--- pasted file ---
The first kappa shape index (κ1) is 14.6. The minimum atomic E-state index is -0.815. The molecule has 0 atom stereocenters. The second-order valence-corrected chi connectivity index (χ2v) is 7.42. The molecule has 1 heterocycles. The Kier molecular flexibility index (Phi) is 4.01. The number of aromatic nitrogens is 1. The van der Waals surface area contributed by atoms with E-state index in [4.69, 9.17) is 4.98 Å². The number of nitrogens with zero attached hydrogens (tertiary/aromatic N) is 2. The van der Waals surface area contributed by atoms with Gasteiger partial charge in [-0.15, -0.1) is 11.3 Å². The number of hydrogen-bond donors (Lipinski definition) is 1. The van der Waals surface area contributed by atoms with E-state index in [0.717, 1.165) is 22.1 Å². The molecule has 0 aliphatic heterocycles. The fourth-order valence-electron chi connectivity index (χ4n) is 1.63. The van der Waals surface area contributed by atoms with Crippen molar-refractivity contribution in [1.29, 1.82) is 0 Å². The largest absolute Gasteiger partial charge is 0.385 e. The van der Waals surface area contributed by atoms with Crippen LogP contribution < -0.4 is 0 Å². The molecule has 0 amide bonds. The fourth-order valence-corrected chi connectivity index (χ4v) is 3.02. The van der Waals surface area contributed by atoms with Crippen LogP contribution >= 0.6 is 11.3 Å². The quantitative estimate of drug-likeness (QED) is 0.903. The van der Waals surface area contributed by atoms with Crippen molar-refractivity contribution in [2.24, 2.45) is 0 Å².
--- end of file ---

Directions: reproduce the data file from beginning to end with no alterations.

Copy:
The first kappa shape index (κ1) is 14.6. The minimum atomic E-state index is -0.815. The molecule has 0 atom stereocenters. The second-order valence-corrected chi connectivity index (χ2v) is 7.42. The molecule has 1 heterocycles. The Kier molecular flexibility index (Phi) is 4.01. The number of aromatic nitrogens is 1. The van der Waals surface area contributed by atoms with E-state index in [4.69, 9.17) is 4.98 Å². The number of nitrogens with zero attached hydrogens (tertiary/aromatic N) is 2. The van der Waals surface area contributed by atoms with Gasteiger partial charge in [-0.15, -0.1) is 11.3 Å². The number of hydrogen-bond donors (Lipinski definition) is 1. The van der Waals surface area contributed by atoms with E-state index in [0.717, 1.165) is 22.1 Å². The molecule has 0 aliphatic heterocycles. The fourth-order valence-electron chi connectivity index (χ4n) is 1.63. The van der Waals surface area contributed by atoms with Crippen molar-refractivity contribution in [1.29, 1.82) is 0 Å². The largest absolute Gasteiger partial charge is 0.385 e. The van der Waals surface area contributed by atoms with Crippen LogP contribution < -0.4 is 0 Å². The molecule has 0 amide bonds. The fourth-order valence-corrected chi connectivity index (χ4v) is 3.02. The van der Waals surface area contributed by atoms with Crippen LogP contribution >= 0.6 is 11.3 Å². The quantitative estimate of drug-likeness (QED) is 0.903. The van der Waals surface area contributed by atoms with Crippen molar-refractivity contribution in [2.24, 2.45) is 0 Å².